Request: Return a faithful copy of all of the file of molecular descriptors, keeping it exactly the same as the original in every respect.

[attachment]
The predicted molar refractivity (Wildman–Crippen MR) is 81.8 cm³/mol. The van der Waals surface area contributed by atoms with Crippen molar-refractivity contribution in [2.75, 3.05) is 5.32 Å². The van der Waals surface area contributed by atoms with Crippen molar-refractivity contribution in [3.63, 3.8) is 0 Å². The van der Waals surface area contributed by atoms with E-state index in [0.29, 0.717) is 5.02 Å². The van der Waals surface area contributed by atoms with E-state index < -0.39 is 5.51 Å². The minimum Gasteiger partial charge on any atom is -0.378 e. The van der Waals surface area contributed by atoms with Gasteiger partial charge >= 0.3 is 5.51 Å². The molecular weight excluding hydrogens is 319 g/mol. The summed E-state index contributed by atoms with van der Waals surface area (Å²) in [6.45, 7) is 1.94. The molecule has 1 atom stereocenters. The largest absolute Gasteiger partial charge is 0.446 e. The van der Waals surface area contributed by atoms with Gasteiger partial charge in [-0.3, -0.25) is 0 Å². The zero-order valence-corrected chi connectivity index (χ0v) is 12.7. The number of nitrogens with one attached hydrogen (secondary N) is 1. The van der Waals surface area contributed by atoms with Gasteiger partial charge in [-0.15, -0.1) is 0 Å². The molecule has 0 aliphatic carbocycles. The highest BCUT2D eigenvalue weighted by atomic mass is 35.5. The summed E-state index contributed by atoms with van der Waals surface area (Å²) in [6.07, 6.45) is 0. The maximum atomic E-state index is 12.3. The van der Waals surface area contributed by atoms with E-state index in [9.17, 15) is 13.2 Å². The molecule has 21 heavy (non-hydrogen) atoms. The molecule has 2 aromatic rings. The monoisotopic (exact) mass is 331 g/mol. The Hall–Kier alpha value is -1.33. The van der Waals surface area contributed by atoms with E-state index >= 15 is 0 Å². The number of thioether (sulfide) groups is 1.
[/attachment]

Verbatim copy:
The predicted molar refractivity (Wildman–Crippen MR) is 81.8 cm³/mol. The van der Waals surface area contributed by atoms with Crippen molar-refractivity contribution in [2.75, 3.05) is 5.32 Å². The van der Waals surface area contributed by atoms with Crippen molar-refractivity contribution in [3.63, 3.8) is 0 Å². The van der Waals surface area contributed by atoms with E-state index in [0.29, 0.717) is 5.02 Å². The van der Waals surface area contributed by atoms with E-state index < -0.39 is 5.51 Å². The minimum Gasteiger partial charge on any atom is -0.378 e. The van der Waals surface area contributed by atoms with Gasteiger partial charge >= 0.3 is 5.51 Å². The molecular weight excluding hydrogens is 319 g/mol. The summed E-state index contributed by atoms with van der Waals surface area (Å²) in [6.45, 7) is 1.94. The molecule has 1 atom stereocenters. The largest absolute Gasteiger partial charge is 0.446 e. The van der Waals surface area contributed by atoms with Gasteiger partial charge in [-0.3, -0.25) is 0 Å². The zero-order valence-corrected chi connectivity index (χ0v) is 12.7. The number of nitrogens with one attached hydrogen (secondary N) is 1. The van der Waals surface area contributed by atoms with Gasteiger partial charge in [-0.15, -0.1) is 0 Å². The molecule has 0 aliphatic carbocycles. The highest BCUT2D eigenvalue weighted by atomic mass is 35.5. The summed E-state index contributed by atoms with van der Waals surface area (Å²) in [6.07, 6.45) is 0. The maximum atomic E-state index is 12.3. The van der Waals surface area contributed by atoms with E-state index in [9.17, 15) is 13.2 Å². The molecule has 21 heavy (non-hydrogen) atoms. The molecule has 2 aromatic rings. The monoisotopic (exact) mass is 331 g/mol. The Hall–Kier alpha value is -1.33. The van der Waals surface area contributed by atoms with E-state index >= 15 is 0 Å². The number of thioether (sulfide) groups is 1.